Tillery searches phone books to prove Pfizer connection

By Steve Korris | Jul 10, 2006

Stephen Tillery

St. Louis attorney Stephen Tillery claimed he could prove that drug maker Pfizer did business in Madison County, but his search for proof in phone books has turned up nothing but a wrong number.

Tillery found Pfizer in a Planet Pages directory for Madison and St. Clair counties, but according to Pfizer the number belonged to an employee at home, not to any Pfizer office.

He must connect Pfizer to Madison County to carry on a proposed national class action suit filed at the courthouse last year.

Plaintiffs Ricky Lott, Gerald Sumner, Sandy Becker and Mike Baldwin allege that Pfizer hid from consumers the risks in prescription drugs Celebrex and Bextra.

They claim no damage to their health. They seek the difference between what they paid and what they would have paid if they had known the risks.

Pfizer moved last year to transfer the suit for improper venue.

Madison County Associate Judge Ralph Mendelsohn has not ruled on the motion, but at a June 2 hearing he rejected a bid from Tillery to strike Pfizer's motion.

Squabbles at the hearing reminded Mendelsohn of divorce court.

Tillery associate Aaron Zigler and defense attorney Robert Shultz disagreed at the start over which motion Mendelsohn would hear.

Shultz said the motion to strike was not a separate motion but a defense to his motion.

Mendelsohn said, "Are you saying that with a straight face?" He said they would proceed with the motion to strike.

Zigler said even if venue was improper, the defense was waived if Pfizer did not bring the motion on or before the day of the defendant's first appearance.

He said plaintiffs served a summons on Pfizer March 7, 2005. "Thirty days is April sixth," he said. "The motion to transfer wasn't filed on this day. It's not anywhere close."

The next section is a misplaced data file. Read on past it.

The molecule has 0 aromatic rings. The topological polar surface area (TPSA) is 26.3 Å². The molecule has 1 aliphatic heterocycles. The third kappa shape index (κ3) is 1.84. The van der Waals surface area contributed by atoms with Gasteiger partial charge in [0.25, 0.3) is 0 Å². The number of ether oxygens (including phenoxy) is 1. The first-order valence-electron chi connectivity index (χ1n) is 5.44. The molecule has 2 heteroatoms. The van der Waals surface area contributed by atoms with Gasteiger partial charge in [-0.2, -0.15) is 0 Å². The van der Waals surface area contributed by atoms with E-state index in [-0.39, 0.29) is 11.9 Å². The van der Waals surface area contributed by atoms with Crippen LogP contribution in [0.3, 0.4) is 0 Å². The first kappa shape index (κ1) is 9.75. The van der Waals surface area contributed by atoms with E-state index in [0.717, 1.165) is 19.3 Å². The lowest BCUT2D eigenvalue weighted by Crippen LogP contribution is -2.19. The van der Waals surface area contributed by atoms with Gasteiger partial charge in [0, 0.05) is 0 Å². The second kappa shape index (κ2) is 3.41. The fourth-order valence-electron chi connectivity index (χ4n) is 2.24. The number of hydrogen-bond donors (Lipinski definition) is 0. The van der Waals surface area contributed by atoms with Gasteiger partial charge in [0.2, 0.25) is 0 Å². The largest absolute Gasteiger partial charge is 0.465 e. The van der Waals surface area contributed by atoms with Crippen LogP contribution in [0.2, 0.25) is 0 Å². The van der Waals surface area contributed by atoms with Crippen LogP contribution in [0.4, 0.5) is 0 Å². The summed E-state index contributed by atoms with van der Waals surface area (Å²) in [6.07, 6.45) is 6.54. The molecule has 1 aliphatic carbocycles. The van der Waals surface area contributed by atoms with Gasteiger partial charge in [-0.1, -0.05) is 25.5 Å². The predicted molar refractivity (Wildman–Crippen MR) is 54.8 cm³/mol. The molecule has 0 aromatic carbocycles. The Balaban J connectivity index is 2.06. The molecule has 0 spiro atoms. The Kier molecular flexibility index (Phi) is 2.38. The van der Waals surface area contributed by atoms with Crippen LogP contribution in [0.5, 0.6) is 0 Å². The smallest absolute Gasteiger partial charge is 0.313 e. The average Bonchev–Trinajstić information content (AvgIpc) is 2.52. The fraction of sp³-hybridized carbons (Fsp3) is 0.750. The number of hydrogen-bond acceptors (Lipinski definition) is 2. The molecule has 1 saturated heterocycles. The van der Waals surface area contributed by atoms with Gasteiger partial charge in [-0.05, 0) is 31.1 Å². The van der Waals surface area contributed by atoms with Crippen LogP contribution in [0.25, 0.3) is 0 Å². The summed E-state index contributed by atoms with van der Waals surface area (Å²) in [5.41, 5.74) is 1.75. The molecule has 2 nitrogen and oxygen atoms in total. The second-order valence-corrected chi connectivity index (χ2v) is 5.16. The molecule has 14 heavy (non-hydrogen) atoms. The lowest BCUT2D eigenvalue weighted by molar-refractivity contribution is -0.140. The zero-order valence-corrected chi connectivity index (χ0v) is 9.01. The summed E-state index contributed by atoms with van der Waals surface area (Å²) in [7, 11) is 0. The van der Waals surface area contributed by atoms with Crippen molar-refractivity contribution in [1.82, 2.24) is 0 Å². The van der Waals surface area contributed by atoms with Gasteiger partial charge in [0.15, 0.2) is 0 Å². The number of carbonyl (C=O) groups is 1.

He said Pfizer removed the case to U. S. district court, which remanded it May 26, 2005. He said a five day extension might apply, allowing a June 1 appearance.

"They did not appear," he said. "They did not file an objection to venue."

Zigler said he and Shultz agreed on an extension to July 7, but on that date Pfizer moved to dismiss.

He said Pfizer filed the venue motion Aug. 23.

"…[i]f you were to create an exception for them for this venue purpose, frankly I think that Pfizer would come to regret it," said Zigler.

"We believe that we will be able to show that Pfizer is present in Madison County for the purposes of venue both by operating an office and by doing business here," he said.

He showed Mendelsohn a letter with a telephone listing for Pfizer in Edwardsville.

Mendelsohn said, "We are kind of going into the merits now of the venue motion. We have got a motion to strike because of the timeliness issue. That really is the only issue."

Shultz said that when Pfizer removed the case to federal court plaintiffs asked for a stay of proceedings until the court ruled on their motion to remand.

When federal court remanded the case, Pfizer moved for leave to appeal to the U. S. Seventh Circuit Court of Appeals, he said.

He also said the Seventh Circuit denied the motion Aug. 4, and Pfizer filed its venue motion in Madison County on Aug. 23.

Under the circumstances, "…there was no deadline in which to file our motion to transfer venue…," said Shultz.

He said a case management order of Aug. 24 gave Pfizer until Sept. 2 to supplement any motion to dismiss.

Zigler said an affidavit would prove he did not say what Shultz claimed he said at the case management conference. He said, "It says the exact opposite."

Shultz said, "I will tell your honor that we did not discuss venue. I will tell your honor that Mr. Zigler had the venue motion in his hand. He looked at it."

Mendelsohn said, "We're almost like a divorce court here now. It's like he said she said."

He said he would hear the motion to transfer venue. "I must agree with the defendant in this case," he said. "They did file what was necessary."

Tillery asked for an extension of time to counter Pfizer's claim that it did no business in Madison County.

He said, "We beg to differ and we are going to prove it once and for all…"

Shultz said they had resolved some question but they could not resolve a question about phone listings.

Mendelsohn said, "It can't be that complicated."

Shultz said it was. He said, "We searched our own offices. We searched the public libraries. We searched the SIU library."

Tillery prepared requests for admissions and sent them to Shultz.

Tillery asked if a number was listed under Pfizer in the 2002/03 Planet Pages. Shultz answered that Pfizer did not consent to the listing or authorize it.

He wrote that it was the home of a Pfizer employee.

Shultz denied knowledge of any Pfizer number in Planet Pages from 2004 to 2006.

He denied that a phone book listed a Maryville address and number for Pfizer from 2004 to 2006 but wrote that Pfizer was aware that an Internet search incorrectly associated Pfizer with a Maryville phone.

Tillery asked if Pfizer operated an "investigational site" in Edwardsville in 2004, 2005 or 2006. Shultz denied knowledge of any such operation.

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